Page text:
“And the price is right, the cost of one admission is your mind”
The United States of America were signed to Columbia Records before putting out material, or even playing a live show. Soon afterwords, they released this self titled psychedelic LP, their only album. They split mere months after its release.
What is truly surprising about this album, is the electronic sounds (not to be confused with electronic music). As Joe Byrd, (vocals/effects) once said,
“The only available functioning keyable synthesizers were Robert Moog’s, at +$20,000. We were left with whatever functioning sounds I could squeeze from three variable wave shape generators, modulating one another.”
If that doesn’t grab your attention, I’m not sure what will. This 1968 LP is, thanks to the band’s lack of funds, a staple of electronic innovation.
Framed by two songs of the same title, “The American Metaphysical Circus”, the album is given interesting bookends, sort of like the lead in to The Resident’s God In Three Persons (and nearly as thematically twisted!). There is mention of torturing children, if one should refuse to give up their soul as admission into some sort of carnival. The song is initially sedate, yet as it progresses the vocals become distorted by modulators, becoming unintelligible. There is also a noticeable political bend to the album. Joe Byrd was drawn to communism, and Love Song For The Dead Che reflects these political intentions.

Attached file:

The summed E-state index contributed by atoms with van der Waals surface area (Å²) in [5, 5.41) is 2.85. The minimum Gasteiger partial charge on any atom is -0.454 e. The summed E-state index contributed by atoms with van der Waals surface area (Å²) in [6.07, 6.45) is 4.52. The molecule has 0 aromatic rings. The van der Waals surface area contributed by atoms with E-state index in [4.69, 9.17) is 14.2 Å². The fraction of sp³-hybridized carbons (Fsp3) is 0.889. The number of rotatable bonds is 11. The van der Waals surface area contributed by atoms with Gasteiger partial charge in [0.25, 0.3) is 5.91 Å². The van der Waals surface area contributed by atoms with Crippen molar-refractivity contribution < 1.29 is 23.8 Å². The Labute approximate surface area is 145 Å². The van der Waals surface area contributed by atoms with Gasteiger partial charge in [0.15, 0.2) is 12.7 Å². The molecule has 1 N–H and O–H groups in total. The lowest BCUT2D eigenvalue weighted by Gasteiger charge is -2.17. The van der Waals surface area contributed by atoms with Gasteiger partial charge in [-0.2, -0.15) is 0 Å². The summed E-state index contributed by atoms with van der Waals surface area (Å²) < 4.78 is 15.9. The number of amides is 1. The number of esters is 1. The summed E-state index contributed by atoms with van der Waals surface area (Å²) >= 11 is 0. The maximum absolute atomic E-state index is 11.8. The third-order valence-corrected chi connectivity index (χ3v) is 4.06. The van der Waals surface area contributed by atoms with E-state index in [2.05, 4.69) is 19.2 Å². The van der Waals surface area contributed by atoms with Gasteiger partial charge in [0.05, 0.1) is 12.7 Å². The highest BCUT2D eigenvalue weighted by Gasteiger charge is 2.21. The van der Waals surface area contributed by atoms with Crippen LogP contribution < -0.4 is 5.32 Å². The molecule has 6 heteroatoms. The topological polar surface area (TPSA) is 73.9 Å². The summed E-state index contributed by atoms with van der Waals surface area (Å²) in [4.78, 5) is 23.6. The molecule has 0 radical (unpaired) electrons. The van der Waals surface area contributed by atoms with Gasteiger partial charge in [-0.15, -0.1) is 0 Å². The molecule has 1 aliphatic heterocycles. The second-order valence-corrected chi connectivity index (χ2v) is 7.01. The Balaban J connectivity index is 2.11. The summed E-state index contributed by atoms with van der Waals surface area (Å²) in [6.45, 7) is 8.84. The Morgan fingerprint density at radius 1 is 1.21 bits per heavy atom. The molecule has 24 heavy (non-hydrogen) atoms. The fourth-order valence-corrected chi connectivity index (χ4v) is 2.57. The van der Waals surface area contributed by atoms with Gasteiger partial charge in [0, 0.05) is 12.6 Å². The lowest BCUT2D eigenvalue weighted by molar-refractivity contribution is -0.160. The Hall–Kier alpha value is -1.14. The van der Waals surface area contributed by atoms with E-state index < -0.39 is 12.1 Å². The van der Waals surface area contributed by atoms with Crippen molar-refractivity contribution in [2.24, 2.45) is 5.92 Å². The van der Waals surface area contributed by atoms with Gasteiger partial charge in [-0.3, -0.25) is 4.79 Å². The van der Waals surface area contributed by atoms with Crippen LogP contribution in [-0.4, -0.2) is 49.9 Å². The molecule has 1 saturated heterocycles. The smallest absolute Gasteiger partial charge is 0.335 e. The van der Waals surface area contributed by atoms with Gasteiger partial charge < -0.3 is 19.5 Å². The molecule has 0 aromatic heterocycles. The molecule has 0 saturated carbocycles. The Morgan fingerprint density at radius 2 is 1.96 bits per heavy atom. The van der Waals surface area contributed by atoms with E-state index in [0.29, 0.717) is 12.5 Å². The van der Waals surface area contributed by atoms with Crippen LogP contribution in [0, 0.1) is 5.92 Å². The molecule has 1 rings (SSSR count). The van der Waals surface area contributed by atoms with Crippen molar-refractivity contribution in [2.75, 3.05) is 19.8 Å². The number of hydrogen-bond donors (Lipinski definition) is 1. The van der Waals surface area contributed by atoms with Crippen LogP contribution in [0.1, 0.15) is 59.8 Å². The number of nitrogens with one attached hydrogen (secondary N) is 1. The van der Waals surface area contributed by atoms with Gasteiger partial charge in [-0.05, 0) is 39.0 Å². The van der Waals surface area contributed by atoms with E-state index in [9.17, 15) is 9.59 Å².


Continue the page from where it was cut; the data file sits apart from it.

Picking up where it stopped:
The United States of America is cluttered with musical references, specifically to the band’s overall infatuation with old-time American music. There is a calliope, a ragtime piano, various marching bands, and even a dixieland-esque intro to “I Won’t Leave My Wooden Wife for You, Sugar.” (Although what struck me as truly wonderful/strange was the choral intro to “Where Is Yesterday.”
In any case, the album is a staple of late 60s experimental psychedelic music. Yet on repeated listen, the comical nature grows tiring, and the almost art-rock extravagance begins to grate a bit. Needless to say, it’s a worthwhile listen, if only to acknowledge the immense difficulty they must have had creating the electronic sounds with only basic tools such as a ring modulator. The following download link is the 2004 reissue, which I find superior to the original, as it includes a good 10 unreleased tracks.